A common response to ‘how are you?’ will often be ‘I am fine, thank you’. If you think they are not fine then do not be afraid to ask again. Alternatively, you can gently push them to be more specific about how they are feeling. Use open questions that don’t just require a yes or a no, that gives them room to find their way in the conversation.

  2. Avoid judgements 

    Judging someone for feeling or behaving a certain way is almost certainly going to result in them not opening up. They may become defensive or aggressive. To ensure a good open and honest conversation try and be non-judgemental.

  3. Compassion & Empathy 

    Providing the person with some empathy really helps them to relax and feel like you understand what they are going through. For example, if they say they are feeling stressed, juggling work and family commitments, try acknowledging that you have similar difficulties. But make sure you don’t get into too much detail about your scenario though. Remember you are trying to get them to talk not to get them to listen to your problems.

  4. Listen properly 

    Do not feel you have fill in silences with words or advice, instead listen to what they have to say. This may be enough for them to feel supported; they may not actually need any advice. Sometimes just articulating how you feel is enough to help you see a way forward.

  5. Professional Help 

    After having the initial conversation, you may think they need some professional support. Broach this subject gently and suggest that they might find it beneficial to talk to someone who is an outsider in their life, where they can express how they feel about anything and everything.



Getting involved in physical activities can help improve mental health. Sport and fitness can make you feel good by boosting your self esteem and help you feel better. Getting involved in team or community activities can help you with being part of a community. This can create a sense of status or belonging. You may find people who are into similar interests as yourself and allows you to make more companions or friendships.


Traditional male gender roles and societal expectations can impact on men’s mental health. Men are often expected to be strong and dominant and to be the main breadwinner and support their family. These expectations can make it more difficult for men to open up about their feelings. They may not want to show vulnerability or weaknesses. They may feel their friends will mock them if they discuss certain issues which are troubling them. Men may turn to coping mechanisms such as overworking, alcohol or drugs to alleviate the pressures they are feeling.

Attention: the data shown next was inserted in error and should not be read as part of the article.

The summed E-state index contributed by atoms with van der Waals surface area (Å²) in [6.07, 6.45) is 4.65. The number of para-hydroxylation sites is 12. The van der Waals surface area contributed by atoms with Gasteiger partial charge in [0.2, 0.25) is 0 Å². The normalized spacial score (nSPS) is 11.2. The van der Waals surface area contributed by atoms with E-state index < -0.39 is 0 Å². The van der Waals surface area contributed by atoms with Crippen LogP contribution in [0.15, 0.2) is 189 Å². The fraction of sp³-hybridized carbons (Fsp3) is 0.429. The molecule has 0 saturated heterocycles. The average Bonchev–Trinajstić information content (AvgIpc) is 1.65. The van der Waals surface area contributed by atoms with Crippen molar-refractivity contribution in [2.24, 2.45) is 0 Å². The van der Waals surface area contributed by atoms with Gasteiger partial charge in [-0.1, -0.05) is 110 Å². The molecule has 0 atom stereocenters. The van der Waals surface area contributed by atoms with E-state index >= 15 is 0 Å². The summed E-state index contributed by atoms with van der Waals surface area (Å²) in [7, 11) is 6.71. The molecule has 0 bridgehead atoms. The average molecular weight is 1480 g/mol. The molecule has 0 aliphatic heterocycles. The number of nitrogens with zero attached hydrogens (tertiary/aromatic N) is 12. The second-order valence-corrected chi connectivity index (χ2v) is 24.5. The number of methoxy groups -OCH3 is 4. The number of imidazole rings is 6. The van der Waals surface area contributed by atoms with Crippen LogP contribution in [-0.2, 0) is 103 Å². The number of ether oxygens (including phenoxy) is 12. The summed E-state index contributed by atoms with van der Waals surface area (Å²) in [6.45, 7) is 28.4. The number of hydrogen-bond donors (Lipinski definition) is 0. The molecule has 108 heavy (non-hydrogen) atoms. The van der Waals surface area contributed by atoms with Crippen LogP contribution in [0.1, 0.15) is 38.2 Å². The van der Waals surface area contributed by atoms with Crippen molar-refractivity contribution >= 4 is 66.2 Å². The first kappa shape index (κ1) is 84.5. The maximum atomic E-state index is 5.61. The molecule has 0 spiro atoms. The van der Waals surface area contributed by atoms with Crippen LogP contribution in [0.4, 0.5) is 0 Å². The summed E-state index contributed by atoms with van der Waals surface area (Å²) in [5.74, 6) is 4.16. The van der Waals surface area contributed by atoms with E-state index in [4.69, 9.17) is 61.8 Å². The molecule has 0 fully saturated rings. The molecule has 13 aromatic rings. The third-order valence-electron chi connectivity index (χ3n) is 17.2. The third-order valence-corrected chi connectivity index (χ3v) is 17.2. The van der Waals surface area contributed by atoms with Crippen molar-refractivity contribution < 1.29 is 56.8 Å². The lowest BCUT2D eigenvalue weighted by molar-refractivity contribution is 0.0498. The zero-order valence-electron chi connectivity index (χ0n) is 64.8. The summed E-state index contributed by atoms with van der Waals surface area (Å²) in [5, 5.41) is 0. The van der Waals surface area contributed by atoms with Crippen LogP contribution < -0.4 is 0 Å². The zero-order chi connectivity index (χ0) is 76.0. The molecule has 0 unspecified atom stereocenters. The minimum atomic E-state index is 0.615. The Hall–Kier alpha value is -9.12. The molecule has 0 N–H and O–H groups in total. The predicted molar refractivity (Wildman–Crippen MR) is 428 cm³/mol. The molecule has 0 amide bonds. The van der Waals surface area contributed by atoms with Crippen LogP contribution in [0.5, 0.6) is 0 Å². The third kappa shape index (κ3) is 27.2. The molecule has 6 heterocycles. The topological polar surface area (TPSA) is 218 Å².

It is important that society as a whole accepts men have emotions and feelings. Men are human too and need support just as much as women.



Educating men on their own wellbeing starts when they are young. Schools will generally have some form of wellbeing program. They will usually focus on teaching adolescents how to become healthy young adults. There will be elements of mental wellbeing care. There are also some schemes which specifically teach boys how to become a man. They focus on the situations they may have to navigate as they get older.

There is a lot of information available online and via social media. Please be careful if using online sources to educate yourself or someone else. There is also a lot of misinformation and bad advice available.

Many sport associations such as football, rugby or boxing which are primarily male run schemes focussed on supporting mental health. Prince William and his mental health trust have been doing a lot of work with the FA. The BBC aired a documentary of this in 2020.

Alongside educating children on mental health we need to work towards normalising conversations on this area. If you have male friends or family members ask them how they are and make these types of discussions normal.


Getting some help


We offer practical and solution focused approaches to many mental health problems. As a very logical type of therapy that works with the way our brains naturally work it can feel more approachable and less ‘touchy feely’ than traditional therapy. We have helped many people to overcome their difficulties and to move forward with their lives. Please contact us to discuss how we can help you or someone you know who needs support.

I hope you have found this information helpful, as always if you know of someone who would benefit from reading it, then please share. Why not head over to our website for more information and downloads.

With warmest wishes